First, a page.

An article highlighting NatLaw's recently launched E-Submit Services was just published in Volume 46 of the American Bar Association Section of International Law Mexico Committee's newsletter "Mexico Update" and released June 2015. The article was written by NatLaw Research Attorneys Elizabeth Pocock and Isis Isunza and features information about the recent secured transactions reforms in Mexico and the new service offered by NatLaw. The article and more information about the Mexico Committee can be found by viewing this full post.
On June 10, 2015 NatLaw's Research Attorney Isis Isunza traveled to Madrid to participate in the first session of the “Seminar on the Future of Security Interest in Spain” (Seminario sobre el Futuro de las Garantías Mobiliarias en España). Isis Isunza participated as a speaker in the seminar and her presentation explained the differences between notice-filing registries and traditional or paper based registry systems. To read more about her involvement and to view her presentation, click to see the full post.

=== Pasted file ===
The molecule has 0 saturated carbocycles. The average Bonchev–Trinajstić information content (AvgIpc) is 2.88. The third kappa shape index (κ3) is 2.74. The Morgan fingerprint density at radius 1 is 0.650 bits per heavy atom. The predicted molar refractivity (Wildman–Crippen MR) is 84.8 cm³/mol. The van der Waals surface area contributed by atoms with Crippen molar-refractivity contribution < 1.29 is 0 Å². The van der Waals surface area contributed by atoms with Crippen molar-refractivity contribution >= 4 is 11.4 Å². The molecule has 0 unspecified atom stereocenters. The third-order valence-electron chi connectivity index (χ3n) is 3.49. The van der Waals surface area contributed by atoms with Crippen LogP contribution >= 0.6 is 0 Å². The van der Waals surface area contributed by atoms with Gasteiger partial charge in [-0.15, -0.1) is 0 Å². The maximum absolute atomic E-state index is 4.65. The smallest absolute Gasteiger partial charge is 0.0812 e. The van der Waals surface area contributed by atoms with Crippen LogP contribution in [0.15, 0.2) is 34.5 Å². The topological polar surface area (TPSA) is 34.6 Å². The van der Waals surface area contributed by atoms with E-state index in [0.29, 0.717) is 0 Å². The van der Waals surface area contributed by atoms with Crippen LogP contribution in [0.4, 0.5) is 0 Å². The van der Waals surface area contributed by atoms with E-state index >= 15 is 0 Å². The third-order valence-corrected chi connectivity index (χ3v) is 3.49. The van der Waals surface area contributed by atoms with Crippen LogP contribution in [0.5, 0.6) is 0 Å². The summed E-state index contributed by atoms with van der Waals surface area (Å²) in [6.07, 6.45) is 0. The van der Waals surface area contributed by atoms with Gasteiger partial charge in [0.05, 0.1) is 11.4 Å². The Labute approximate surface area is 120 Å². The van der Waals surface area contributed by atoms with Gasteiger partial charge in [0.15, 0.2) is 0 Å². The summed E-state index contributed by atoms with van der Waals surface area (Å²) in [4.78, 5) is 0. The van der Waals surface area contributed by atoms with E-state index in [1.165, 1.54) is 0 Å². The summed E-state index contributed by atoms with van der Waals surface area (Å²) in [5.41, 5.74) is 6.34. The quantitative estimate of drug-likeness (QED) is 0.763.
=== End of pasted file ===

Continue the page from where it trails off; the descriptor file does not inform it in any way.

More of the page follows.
Arizona Daily Star's Tucson.com recently featured a write-up on NatLaw's newly launched RUG E-Submit Services. The article was written by Star Business Writer Luis F. Carrasco and includes input from NatLaw's Isis Isunza and Elizabeth Pocock about the new services and their uses within the Tucson and border community. Click to view this full post for the direct link.
NatLaw is pleased to share a short article discussing Natlaw's recent Pac-Rim Colloquium on Economic Development and the Harmonization of Commercial Law held in Shanghai in January 2015 prepared by Emily Yu, Executive Director and the Head of China TS/Trade Legal for JP Morgan Chase in Shanghai. Ms. Yu participated in the Colloquium as a panelist for the Secured Transactions discussion and presented specially on the state of the secured lending legal framework in China. View the full post to read Ms. Yu's article.
On March 26, 2015, Dr. Boris Kozolchyk, President and Executive Director of the National Law Center for Inter-American Free Trade (NatLaw) and Evo DeConcini Professor of Law at the James E.